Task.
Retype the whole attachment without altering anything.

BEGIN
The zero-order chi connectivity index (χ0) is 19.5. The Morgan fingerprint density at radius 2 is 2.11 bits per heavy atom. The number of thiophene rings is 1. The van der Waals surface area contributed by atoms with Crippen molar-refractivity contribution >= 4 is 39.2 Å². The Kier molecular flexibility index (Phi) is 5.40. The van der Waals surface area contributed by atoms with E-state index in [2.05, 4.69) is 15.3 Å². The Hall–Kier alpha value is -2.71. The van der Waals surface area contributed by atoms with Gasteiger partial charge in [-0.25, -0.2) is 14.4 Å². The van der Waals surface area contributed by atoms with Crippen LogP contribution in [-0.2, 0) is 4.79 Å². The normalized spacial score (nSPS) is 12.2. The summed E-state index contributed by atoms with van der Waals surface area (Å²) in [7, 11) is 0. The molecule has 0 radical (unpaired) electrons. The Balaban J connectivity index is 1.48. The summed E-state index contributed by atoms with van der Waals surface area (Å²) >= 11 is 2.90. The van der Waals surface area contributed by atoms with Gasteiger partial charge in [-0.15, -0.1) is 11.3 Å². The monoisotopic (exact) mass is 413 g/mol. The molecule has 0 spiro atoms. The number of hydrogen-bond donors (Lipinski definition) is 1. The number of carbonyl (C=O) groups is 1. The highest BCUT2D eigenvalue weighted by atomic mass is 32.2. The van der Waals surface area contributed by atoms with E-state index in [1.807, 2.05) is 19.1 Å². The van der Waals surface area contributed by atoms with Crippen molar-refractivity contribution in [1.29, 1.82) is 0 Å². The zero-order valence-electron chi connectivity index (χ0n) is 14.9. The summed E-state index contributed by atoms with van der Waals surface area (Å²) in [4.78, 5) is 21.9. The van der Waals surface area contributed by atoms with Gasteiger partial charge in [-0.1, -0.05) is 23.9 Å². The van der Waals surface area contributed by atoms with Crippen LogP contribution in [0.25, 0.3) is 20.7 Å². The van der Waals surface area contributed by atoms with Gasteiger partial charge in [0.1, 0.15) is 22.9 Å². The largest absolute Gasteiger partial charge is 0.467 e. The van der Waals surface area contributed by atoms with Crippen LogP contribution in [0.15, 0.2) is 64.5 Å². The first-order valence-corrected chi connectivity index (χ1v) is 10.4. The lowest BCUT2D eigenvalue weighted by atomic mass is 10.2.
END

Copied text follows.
The zero-order chi connectivity index (χ0) is 19.5. The Morgan fingerprint density at radius 2 is 2.11 bits per heavy atom. The number of thiophene rings is 1. The van der Waals surface area contributed by atoms with Crippen molar-refractivity contribution >= 4 is 39.2 Å². The Kier molecular flexibility index (Phi) is 5.40. The van der Waals surface area contributed by atoms with E-state index in [2.05, 4.69) is 15.3 Å². The Hall–Kier alpha value is -2.71. The van der Waals surface area contributed by atoms with Gasteiger partial charge in [-0.25, -0.2) is 14.4 Å². The van der Waals surface area contributed by atoms with Crippen LogP contribution in [-0.2, 0) is 4.79 Å². The normalized spacial score (nSPS) is 12.2. The summed E-state index contributed by atoms with van der Waals surface area (Å²) in [7, 11) is 0. The molecule has 0 radical (unpaired) electrons. The Balaban J connectivity index is 1.48. The summed E-state index contributed by atoms with van der Waals surface area (Å²) >= 11 is 2.90. The van der Waals surface area contributed by atoms with Gasteiger partial charge in [-0.15, -0.1) is 11.3 Å². The monoisotopic (exact) mass is 413 g/mol. The molecule has 0 spiro atoms. The number of hydrogen-bond donors (Lipinski definition) is 1. The number of carbonyl (C=O) groups is 1. The highest BCUT2D eigenvalue weighted by atomic mass is 32.2. The van der Waals surface area contributed by atoms with E-state index in [1.807, 2.05) is 19.1 Å². The van der Waals surface area contributed by atoms with Crippen molar-refractivity contribution in [1.29, 1.82) is 0 Å². The zero-order valence-electron chi connectivity index (χ0n) is 14.9. The summed E-state index contributed by atoms with van der Waals surface area (Å²) in [4.78, 5) is 21.9. The van der Waals surface area contributed by atoms with Gasteiger partial charge in [-0.1, -0.05) is 23.9 Å². The van der Waals surface area contributed by atoms with Crippen LogP contribution in [0.25, 0.3) is 20.7 Å². The van der Waals surface area contributed by atoms with Gasteiger partial charge in [0.1, 0.15) is 22.9 Å². The largest absolute Gasteiger partial charge is 0.467 e. The van der Waals surface area contributed by atoms with Crippen LogP contribution in [0.15, 0.2) is 64.5 Å². The first-order valence-corrected chi connectivity index (χ1v) is 10.4. The lowest BCUT2D eigenvalue weighted by atomic mass is 10.2.